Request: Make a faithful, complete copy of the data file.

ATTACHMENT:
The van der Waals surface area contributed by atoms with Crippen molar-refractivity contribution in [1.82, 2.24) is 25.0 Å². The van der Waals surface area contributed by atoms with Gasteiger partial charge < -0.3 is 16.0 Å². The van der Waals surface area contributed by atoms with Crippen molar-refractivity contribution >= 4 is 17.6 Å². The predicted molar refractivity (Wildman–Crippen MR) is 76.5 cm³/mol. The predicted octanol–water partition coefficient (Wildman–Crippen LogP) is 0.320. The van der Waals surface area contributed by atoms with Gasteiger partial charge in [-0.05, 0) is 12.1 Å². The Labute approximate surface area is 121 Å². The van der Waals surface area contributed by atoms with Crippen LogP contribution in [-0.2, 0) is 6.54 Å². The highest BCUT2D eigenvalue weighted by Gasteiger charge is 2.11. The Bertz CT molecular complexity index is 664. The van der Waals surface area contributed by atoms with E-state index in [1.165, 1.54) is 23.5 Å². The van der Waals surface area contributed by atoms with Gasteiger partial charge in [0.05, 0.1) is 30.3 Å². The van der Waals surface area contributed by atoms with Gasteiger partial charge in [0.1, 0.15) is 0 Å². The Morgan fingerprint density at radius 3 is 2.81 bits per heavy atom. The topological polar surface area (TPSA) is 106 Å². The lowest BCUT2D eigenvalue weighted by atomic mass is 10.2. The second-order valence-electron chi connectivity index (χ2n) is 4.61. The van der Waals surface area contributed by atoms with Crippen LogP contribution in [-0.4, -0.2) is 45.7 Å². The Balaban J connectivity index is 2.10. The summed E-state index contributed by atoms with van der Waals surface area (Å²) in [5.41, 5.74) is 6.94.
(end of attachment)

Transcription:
The van der Waals surface area contributed by atoms with Crippen molar-refractivity contribution in [1.82, 2.24) is 25.0 Å². The van der Waals surface area contributed by atoms with Gasteiger partial charge < -0.3 is 16.0 Å². The van der Waals surface area contributed by atoms with Crippen molar-refractivity contribution >= 4 is 17.6 Å². The predicted molar refractivity (Wildman–Crippen MR) is 76.5 cm³/mol. The predicted octanol–water partition coefficient (Wildman–Crippen LogP) is 0.320. The van der Waals surface area contributed by atoms with Gasteiger partial charge in [-0.05, 0) is 12.1 Å². The Labute approximate surface area is 121 Å². The van der Waals surface area contributed by atoms with Crippen LogP contribution in [-0.2, 0) is 6.54 Å². The highest BCUT2D eigenvalue weighted by Gasteiger charge is 2.11. The Bertz CT molecular complexity index is 664. The van der Waals surface area contributed by atoms with E-state index in [1.165, 1.54) is 23.5 Å². The van der Waals surface area contributed by atoms with Gasteiger partial charge in [0.05, 0.1) is 30.3 Å². The van der Waals surface area contributed by atoms with Gasteiger partial charge in [0.1, 0.15) is 0 Å². The Morgan fingerprint density at radius 3 is 2.81 bits per heavy atom. The topological polar surface area (TPSA) is 106 Å². The lowest BCUT2D eigenvalue weighted by atomic mass is 10.2. The second-order valence-electron chi connectivity index (χ2n) is 4.61. The van der Waals surface area contributed by atoms with Crippen LogP contribution in [-0.4, -0.2) is 45.7 Å². The Balaban J connectivity index is 2.10. The summed E-state index contributed by atoms with van der Waals surface area (Å²) in [5.41, 5.74) is 6.94.